And so the story of this church in this time is sim­ply another declaration of the affirmations which have been made from time immemorial in the quest for spiritual verity and reality—that one may face the stern realities of each present with courage and with faith; may stand in the freedom of conscience where with Christ set us free; may contribute to, and en­gage in, new ventures of the spirit in the face of seemingly insurmountable obstacles; discover differ­ing definitions and techniques to express the abiding sanctions of life; and through it all find in the Church the peace of God that passes all understanding.

It is in such a conception of God and of life that we may believe the Church is in the war as it is in the world, and that only as the Church seeks the spiritual power which is born of great aims and aspirations while enduring the travail of the reality of life will it be able to lift the world into those richer experiences of life which alone can satisfy the human heart. Not exemption or divorce from the world, but conceptions which transcend the present aims, must be the con­cern of the Church now. It is the Church that is in the world, and in the war, which will have the ability to declare—and declaring will be the accepted voice of America—that America dedicates herself to victory in this revolutionary struggle because she will dedicate herself to be the servant, and not the master, of the world; that she so believes in the dignity of the hu­man spirit that she will extend that dignity to cover all men of good will without reservation; and that she will seek to establish a tranquility of order. Such a purpose is the source of spiritual power; such a con­cept will draw us into the only possible unity; such a hope is Emanuel—Christ with us.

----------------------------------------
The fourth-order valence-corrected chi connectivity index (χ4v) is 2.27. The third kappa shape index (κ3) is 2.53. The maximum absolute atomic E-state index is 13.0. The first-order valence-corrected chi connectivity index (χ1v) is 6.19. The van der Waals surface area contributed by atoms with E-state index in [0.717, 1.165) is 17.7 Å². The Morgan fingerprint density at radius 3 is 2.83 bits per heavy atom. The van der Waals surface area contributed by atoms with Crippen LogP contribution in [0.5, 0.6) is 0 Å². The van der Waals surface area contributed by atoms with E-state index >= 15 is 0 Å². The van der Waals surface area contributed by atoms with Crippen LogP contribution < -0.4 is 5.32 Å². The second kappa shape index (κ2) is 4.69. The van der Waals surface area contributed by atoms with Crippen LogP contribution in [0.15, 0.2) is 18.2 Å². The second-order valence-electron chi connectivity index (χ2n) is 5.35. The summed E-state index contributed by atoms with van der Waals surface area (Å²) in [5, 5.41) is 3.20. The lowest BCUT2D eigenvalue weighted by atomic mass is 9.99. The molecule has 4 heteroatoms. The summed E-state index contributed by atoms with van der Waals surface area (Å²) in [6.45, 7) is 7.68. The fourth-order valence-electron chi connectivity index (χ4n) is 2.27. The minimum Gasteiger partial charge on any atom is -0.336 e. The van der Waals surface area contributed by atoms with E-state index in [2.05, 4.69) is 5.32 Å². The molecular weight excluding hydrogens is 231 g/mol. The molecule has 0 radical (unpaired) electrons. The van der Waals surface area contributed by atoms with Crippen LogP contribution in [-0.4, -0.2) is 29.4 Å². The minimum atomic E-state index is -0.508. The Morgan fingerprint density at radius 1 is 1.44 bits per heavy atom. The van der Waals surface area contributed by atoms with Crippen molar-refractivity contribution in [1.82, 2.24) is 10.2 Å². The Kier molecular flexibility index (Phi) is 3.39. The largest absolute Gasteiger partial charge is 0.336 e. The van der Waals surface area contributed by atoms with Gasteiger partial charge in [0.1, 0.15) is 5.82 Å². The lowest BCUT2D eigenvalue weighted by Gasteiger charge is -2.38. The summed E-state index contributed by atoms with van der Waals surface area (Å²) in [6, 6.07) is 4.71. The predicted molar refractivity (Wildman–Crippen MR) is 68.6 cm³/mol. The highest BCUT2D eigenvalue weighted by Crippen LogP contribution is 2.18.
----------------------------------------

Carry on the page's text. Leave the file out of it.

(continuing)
Photo Credit: The Cologne Cathedral in 1945 after the WWII bombings. Source: Kevin Trotman, via Flickr